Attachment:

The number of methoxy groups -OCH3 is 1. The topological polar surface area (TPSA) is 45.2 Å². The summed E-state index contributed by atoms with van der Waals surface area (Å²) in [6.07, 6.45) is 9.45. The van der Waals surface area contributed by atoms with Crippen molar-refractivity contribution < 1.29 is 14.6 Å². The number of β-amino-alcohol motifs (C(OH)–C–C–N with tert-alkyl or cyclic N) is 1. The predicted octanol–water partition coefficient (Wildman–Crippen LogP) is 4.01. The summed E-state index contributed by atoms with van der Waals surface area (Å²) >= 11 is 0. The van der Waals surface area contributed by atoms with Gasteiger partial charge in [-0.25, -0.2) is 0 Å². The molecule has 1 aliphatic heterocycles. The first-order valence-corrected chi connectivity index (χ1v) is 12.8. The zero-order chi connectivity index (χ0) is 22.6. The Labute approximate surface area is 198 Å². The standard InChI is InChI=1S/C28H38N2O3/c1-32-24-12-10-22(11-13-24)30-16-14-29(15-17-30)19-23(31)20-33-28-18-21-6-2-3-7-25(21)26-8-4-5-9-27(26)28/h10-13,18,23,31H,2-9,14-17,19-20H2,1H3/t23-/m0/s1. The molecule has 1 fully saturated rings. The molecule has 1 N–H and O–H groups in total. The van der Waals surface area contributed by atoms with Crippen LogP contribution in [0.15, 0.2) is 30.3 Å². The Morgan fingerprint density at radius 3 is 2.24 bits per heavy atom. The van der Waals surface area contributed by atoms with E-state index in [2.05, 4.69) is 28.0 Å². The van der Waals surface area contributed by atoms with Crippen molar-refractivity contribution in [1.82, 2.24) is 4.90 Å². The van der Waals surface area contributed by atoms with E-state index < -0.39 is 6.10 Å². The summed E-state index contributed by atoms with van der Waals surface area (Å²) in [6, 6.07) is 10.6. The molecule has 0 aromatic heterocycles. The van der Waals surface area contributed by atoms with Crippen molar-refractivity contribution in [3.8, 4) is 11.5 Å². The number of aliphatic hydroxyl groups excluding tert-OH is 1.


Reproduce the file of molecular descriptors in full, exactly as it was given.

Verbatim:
The number of methoxy groups -OCH3 is 1. The topological polar surface area (TPSA) is 45.2 Å². The summed E-state index contributed by atoms with van der Waals surface area (Å²) in [6.07, 6.45) is 9.45. The van der Waals surface area contributed by atoms with Crippen molar-refractivity contribution < 1.29 is 14.6 Å². The number of β-amino-alcohol motifs (C(OH)–C–C–N with tert-alkyl or cyclic N) is 1. The predicted octanol–water partition coefficient (Wildman–Crippen LogP) is 4.01. The summed E-state index contributed by atoms with van der Waals surface area (Å²) >= 11 is 0. The van der Waals surface area contributed by atoms with Gasteiger partial charge in [-0.25, -0.2) is 0 Å². The molecule has 1 aliphatic heterocycles. The first-order valence-corrected chi connectivity index (χ1v) is 12.8. The zero-order chi connectivity index (χ0) is 22.6. The Labute approximate surface area is 198 Å². The standard InChI is InChI=1S/C28H38N2O3/c1-32-24-12-10-22(11-13-24)30-16-14-29(15-17-30)19-23(31)20-33-28-18-21-6-2-3-7-25(21)26-8-4-5-9-27(26)28/h10-13,18,23,31H,2-9,14-17,19-20H2,1H3/t23-/m0/s1. The molecule has 1 fully saturated rings. The molecule has 1 N–H and O–H groups in total. The van der Waals surface area contributed by atoms with Crippen LogP contribution in [0.15, 0.2) is 30.3 Å². The Morgan fingerprint density at radius 3 is 2.24 bits per heavy atom. The van der Waals surface area contributed by atoms with E-state index in [2.05, 4.69) is 28.0 Å². The van der Waals surface area contributed by atoms with Crippen molar-refractivity contribution in [1.82, 2.24) is 4.90 Å². The van der Waals surface area contributed by atoms with E-state index < -0.39 is 6.10 Å². The summed E-state index contributed by atoms with van der Waals surface area (Å²) in [6, 6.07) is 10.6. The molecule has 0 aromatic heterocycles. The van der Waals surface area contributed by atoms with Crippen molar-refractivity contribution in [3.8, 4) is 11.5 Å². The number of aliphatic hydroxyl groups excluding tert-OH is 1.